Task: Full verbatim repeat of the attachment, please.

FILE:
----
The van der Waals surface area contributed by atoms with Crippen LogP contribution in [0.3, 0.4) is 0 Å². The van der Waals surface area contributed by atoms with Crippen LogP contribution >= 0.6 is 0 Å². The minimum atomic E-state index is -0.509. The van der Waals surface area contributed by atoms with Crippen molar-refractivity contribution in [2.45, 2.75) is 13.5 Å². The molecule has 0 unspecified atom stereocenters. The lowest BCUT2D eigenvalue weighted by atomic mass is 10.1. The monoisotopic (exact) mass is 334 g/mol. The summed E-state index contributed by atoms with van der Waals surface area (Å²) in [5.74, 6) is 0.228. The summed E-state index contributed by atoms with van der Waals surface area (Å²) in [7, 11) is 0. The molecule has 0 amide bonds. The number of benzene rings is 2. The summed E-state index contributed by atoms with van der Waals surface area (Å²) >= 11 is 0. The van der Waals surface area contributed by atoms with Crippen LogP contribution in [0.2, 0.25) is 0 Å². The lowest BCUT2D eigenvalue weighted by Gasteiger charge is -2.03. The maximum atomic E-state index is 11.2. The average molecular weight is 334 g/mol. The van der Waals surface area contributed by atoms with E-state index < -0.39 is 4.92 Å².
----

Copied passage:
The van der Waals surface area contributed by atoms with Crippen LogP contribution in [0.3, 0.4) is 0 Å². The van der Waals surface area contributed by atoms with Crippen LogP contribution >= 0.6 is 0 Å². The minimum atomic E-state index is -0.509. The van der Waals surface area contributed by atoms with Crippen molar-refractivity contribution in [2.45, 2.75) is 13.5 Å². The molecule has 0 unspecified atom stereocenters. The lowest BCUT2D eigenvalue weighted by atomic mass is 10.1. The monoisotopic (exact) mass is 334 g/mol. The summed E-state index contributed by atoms with van der Waals surface area (Å²) in [5.74, 6) is 0.228. The summed E-state index contributed by atoms with van der Waals surface area (Å²) in [7, 11) is 0. The molecule has 0 amide bonds. The number of benzene rings is 2. The summed E-state index contributed by atoms with van der Waals surface area (Å²) >= 11 is 0. The van der Waals surface area contributed by atoms with Crippen LogP contribution in [0.2, 0.25) is 0 Å². The lowest BCUT2D eigenvalue weighted by Gasteiger charge is -2.03. The maximum atomic E-state index is 11.2. The average molecular weight is 334 g/mol. The van der Waals surface area contributed by atoms with E-state index < -0.39 is 4.92 Å².